18 Jun Shipping Container Floor Issues to Consider
The Story Behind the Wood
The wood floors constructed into shipping containers have become a hotly contested issue over the past several years. As people find more and more creative uses for retired shipping containers they are claiming a positive environmental impact for their recycling efforts. On the other side of the equation, many container floors are manufactured using tropical hardwood trees. While still a renewable resource, it takes fifty to sixty years to replace one of these trees that was cut down to make container floors out of.
A larger issue for consideration is the chemicals impregnated into the container floors during manufacture. Australia has very strict requirements for treating shipping container floors; they are treated with serious insecticides and fungicides to keep alien insects and rodents from hitching a ride into Australia. Wood preservatives containing a number of organochlorine insecticides, including aldrin, dieldrin, chlordane and lindane, that have been approved in Australia for treating timber used as structural components in cargo containers. Subsequently, manufactures treat all containers for the Australian standards, they determined it is impossible to separate the units for a single country out of the pool and risk the fines and sanctions possible if an unapproved container is caught entering Australia.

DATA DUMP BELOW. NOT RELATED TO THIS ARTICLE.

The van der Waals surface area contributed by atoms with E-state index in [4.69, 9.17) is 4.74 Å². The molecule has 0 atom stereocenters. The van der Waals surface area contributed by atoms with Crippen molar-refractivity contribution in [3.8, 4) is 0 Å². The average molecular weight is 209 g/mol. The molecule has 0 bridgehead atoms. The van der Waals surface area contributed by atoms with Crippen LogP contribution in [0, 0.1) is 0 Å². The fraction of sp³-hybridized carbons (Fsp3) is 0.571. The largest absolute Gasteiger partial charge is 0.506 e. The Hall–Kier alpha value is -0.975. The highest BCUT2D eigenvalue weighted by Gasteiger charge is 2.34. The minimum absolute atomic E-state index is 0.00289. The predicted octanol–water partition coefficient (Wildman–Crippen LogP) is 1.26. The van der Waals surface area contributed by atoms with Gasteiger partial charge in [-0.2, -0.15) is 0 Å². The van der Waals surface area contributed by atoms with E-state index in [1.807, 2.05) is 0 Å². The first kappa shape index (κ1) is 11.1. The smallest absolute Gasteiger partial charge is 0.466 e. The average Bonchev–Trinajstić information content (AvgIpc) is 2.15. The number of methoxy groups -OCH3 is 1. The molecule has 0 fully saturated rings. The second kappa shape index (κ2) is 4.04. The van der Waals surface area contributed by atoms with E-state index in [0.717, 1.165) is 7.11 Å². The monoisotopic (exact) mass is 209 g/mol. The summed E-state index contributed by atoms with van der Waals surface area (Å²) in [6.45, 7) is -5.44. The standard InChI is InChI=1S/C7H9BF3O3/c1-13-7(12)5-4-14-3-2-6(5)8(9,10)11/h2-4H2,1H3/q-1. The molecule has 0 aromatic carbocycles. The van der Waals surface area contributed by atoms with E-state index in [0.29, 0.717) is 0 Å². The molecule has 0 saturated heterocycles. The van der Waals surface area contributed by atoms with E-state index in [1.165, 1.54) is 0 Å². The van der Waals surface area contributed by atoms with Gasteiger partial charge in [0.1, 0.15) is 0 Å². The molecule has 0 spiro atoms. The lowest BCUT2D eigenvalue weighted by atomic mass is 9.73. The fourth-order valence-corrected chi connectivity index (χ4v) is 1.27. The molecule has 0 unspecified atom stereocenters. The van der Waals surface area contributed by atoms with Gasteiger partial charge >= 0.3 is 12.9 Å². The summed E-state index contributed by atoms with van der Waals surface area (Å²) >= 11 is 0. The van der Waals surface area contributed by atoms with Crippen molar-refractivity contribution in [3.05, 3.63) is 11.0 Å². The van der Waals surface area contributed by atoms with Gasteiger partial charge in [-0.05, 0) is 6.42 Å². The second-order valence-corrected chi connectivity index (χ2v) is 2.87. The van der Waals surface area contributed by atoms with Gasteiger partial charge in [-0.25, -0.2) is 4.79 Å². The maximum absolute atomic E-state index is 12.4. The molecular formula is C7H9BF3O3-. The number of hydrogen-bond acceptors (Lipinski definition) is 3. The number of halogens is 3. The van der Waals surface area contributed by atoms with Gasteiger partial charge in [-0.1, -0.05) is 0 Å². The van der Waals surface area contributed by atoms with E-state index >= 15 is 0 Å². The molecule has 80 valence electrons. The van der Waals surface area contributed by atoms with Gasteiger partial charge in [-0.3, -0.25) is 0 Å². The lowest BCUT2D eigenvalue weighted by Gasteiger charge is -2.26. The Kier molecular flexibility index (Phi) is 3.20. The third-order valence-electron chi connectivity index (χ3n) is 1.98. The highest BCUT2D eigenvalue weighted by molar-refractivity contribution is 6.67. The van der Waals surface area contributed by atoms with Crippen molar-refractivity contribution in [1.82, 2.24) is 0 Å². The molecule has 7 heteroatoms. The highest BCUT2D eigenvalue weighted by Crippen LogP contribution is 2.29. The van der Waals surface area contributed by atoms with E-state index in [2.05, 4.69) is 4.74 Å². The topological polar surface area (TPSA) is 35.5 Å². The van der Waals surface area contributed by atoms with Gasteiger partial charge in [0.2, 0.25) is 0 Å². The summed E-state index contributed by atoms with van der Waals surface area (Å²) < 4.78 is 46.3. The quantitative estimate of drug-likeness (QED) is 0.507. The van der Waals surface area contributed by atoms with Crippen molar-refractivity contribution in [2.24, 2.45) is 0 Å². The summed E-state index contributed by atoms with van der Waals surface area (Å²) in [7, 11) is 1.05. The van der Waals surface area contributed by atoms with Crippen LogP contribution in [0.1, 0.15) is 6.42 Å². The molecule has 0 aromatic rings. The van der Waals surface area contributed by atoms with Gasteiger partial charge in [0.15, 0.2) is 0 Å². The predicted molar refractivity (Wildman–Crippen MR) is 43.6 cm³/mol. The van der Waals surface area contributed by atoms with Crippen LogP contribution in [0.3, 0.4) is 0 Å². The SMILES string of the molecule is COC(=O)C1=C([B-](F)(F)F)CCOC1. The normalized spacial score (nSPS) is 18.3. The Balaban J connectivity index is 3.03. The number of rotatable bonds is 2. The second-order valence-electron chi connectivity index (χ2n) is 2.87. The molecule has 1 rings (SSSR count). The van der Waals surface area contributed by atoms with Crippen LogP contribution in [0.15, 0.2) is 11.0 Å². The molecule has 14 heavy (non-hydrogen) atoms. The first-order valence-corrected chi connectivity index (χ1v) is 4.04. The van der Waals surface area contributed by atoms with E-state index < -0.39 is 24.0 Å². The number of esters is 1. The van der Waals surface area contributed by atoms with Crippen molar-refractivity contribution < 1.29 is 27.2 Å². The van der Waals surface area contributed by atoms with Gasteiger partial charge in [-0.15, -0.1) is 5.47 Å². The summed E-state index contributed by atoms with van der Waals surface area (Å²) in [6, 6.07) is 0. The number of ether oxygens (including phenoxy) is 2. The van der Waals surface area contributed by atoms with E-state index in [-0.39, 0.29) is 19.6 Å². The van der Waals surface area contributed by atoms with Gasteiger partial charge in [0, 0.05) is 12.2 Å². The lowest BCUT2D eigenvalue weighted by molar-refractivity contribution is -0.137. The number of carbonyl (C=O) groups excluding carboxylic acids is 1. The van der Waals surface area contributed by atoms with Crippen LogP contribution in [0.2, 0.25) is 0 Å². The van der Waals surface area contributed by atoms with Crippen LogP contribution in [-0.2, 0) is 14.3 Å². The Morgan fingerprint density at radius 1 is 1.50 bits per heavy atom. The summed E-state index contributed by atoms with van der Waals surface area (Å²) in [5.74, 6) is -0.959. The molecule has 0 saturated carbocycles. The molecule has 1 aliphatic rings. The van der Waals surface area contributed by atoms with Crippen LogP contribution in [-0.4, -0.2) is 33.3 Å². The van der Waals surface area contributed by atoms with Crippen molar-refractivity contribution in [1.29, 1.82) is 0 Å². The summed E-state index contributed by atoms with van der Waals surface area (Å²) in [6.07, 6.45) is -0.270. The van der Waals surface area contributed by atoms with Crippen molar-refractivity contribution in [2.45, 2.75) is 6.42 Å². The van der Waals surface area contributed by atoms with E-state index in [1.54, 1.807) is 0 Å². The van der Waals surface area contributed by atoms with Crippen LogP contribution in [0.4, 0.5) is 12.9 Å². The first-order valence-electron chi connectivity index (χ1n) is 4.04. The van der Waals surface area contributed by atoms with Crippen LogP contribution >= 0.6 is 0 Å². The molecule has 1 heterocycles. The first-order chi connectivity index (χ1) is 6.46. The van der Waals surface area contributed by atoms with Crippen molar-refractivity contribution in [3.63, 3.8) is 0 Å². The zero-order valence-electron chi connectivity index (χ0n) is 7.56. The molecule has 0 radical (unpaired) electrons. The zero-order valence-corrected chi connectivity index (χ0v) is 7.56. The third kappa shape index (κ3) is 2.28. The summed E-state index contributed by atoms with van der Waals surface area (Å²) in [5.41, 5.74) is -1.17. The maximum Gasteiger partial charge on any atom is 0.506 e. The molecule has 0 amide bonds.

Studies were done on these floors and they determined that insecticides can be transferred on to the products sitting on the container floors. The physical pick-up of insecticide from the surface of the floor is considered to be the major source of contamination. The highest insecticide residue levels were found in flour samples which were stored on newly treated laminated sawn timber. Chemicals like these previously mentioned do dissipate greatly after a couple of years, so with special prepping, cleanup, and sealing using epoxy coatings the chemicals can be isolated. Experts concur, if the out-gassing of chemicals is inhibited by a barrier then there is virtually no risk. This is similar to lead paint hazards in the past which have been corrected in traditional houses.
If the data plate is still on the container, it will indicate the types of chemicals the floor was originally treated with. Obviously if the flooring was damaged and changed somewhere along the line the data plate won’t help you. Nor will you ever learn what was shipped in and or spilled on your container floor during its high seas career. If a container is to be used for any type of permanent habitation, like a section of a container house for instance, the prudent course of action is to remove the original flooring, have it properly disposed of and install new flooring. You’re looking at ten sheets of plywood in a 40’ container plus labor; if you’re going to live in or serve food out of a container then you should include these costs in your modification budget.